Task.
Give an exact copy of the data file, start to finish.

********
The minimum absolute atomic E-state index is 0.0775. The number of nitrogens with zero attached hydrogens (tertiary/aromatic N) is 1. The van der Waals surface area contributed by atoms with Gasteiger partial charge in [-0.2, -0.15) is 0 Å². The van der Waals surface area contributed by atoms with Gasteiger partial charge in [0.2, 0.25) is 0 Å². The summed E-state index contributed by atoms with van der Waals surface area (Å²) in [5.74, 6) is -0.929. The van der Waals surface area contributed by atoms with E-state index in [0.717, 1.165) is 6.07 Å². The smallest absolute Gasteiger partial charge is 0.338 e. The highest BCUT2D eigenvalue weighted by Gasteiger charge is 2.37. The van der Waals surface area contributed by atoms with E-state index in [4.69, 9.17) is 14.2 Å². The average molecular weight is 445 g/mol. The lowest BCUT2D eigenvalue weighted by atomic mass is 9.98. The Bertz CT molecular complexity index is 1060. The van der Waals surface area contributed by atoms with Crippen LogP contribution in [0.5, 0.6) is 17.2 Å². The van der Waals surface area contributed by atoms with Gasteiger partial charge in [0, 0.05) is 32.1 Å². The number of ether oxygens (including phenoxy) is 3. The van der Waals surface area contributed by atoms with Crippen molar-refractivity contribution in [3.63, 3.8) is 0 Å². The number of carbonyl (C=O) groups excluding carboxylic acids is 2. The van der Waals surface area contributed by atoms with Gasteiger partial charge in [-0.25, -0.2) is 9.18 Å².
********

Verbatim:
The minimum absolute atomic E-state index is 0.0775. The number of nitrogens with zero attached hydrogens (tertiary/aromatic N) is 1. The van der Waals surface area contributed by atoms with Gasteiger partial charge in [-0.2, -0.15) is 0 Å². The van der Waals surface area contributed by atoms with Gasteiger partial charge in [0.2, 0.25) is 0 Å². The summed E-state index contributed by atoms with van der Waals surface area (Å²) in [5.74, 6) is -0.929. The van der Waals surface area contributed by atoms with E-state index in [0.717, 1.165) is 6.07 Å². The smallest absolute Gasteiger partial charge is 0.338 e. The highest BCUT2D eigenvalue weighted by Gasteiger charge is 2.37. The van der Waals surface area contributed by atoms with E-state index in [4.69, 9.17) is 14.2 Å². The average molecular weight is 445 g/mol. The lowest BCUT2D eigenvalue weighted by atomic mass is 9.98. The Bertz CT molecular complexity index is 1060. The van der Waals surface area contributed by atoms with Crippen LogP contribution in [0.5, 0.6) is 17.2 Å². The van der Waals surface area contributed by atoms with Gasteiger partial charge in [0, 0.05) is 32.1 Å². The number of ether oxygens (including phenoxy) is 3. The van der Waals surface area contributed by atoms with Crippen molar-refractivity contribution in [3.63, 3.8) is 0 Å². The number of carbonyl (C=O) groups excluding carboxylic acids is 2. The van der Waals surface area contributed by atoms with Gasteiger partial charge in [-0.25, -0.2) is 9.18 Å².